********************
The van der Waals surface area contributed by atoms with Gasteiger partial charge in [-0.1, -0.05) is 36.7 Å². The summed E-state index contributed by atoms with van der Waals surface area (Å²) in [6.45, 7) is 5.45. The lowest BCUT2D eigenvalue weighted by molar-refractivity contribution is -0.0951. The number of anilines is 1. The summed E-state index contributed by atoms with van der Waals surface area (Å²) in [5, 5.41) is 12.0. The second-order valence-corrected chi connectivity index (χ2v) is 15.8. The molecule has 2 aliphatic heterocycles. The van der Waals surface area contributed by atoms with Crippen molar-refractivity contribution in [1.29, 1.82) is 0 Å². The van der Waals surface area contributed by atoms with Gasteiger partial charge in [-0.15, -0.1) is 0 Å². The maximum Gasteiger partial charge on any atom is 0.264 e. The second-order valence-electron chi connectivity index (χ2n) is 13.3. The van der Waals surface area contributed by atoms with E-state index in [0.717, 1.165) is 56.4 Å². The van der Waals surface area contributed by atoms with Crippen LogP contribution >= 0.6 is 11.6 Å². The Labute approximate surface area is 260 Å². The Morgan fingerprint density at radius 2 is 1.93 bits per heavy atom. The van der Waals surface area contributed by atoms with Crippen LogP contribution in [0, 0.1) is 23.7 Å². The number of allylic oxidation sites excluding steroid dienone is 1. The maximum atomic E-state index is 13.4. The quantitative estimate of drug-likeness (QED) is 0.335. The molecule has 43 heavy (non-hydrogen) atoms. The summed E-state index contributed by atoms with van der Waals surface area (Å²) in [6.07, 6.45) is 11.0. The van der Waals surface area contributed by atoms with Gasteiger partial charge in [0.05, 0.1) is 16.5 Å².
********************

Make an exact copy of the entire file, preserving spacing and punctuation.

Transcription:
The van der Waals surface area contributed by atoms with Gasteiger partial charge in [-0.1, -0.05) is 36.7 Å². The summed E-state index contributed by atoms with van der Waals surface area (Å²) in [6.45, 7) is 5.45. The lowest BCUT2D eigenvalue weighted by molar-refractivity contribution is -0.0951. The number of anilines is 1. The summed E-state index contributed by atoms with van der Waals surface area (Å²) in [5, 5.41) is 12.0. The second-order valence-corrected chi connectivity index (χ2v) is 15.8. The molecule has 2 aliphatic heterocycles. The van der Waals surface area contributed by atoms with Crippen molar-refractivity contribution in [1.29, 1.82) is 0 Å². The van der Waals surface area contributed by atoms with Gasteiger partial charge in [-0.15, -0.1) is 0 Å². The maximum Gasteiger partial charge on any atom is 0.264 e. The second-order valence-electron chi connectivity index (χ2n) is 13.3. The van der Waals surface area contributed by atoms with E-state index in [0.717, 1.165) is 56.4 Å². The van der Waals surface area contributed by atoms with Crippen LogP contribution >= 0.6 is 11.6 Å². The Labute approximate surface area is 260 Å². The Morgan fingerprint density at radius 2 is 1.93 bits per heavy atom. The van der Waals surface area contributed by atoms with Crippen LogP contribution in [0, 0.1) is 23.7 Å². The number of allylic oxidation sites excluding steroid dienone is 1. The maximum atomic E-state index is 13.4. The quantitative estimate of drug-likeness (QED) is 0.335. The molecule has 43 heavy (non-hydrogen) atoms. The summed E-state index contributed by atoms with van der Waals surface area (Å²) in [6.07, 6.45) is 11.0. The van der Waals surface area contributed by atoms with Gasteiger partial charge in [0.05, 0.1) is 16.5 Å².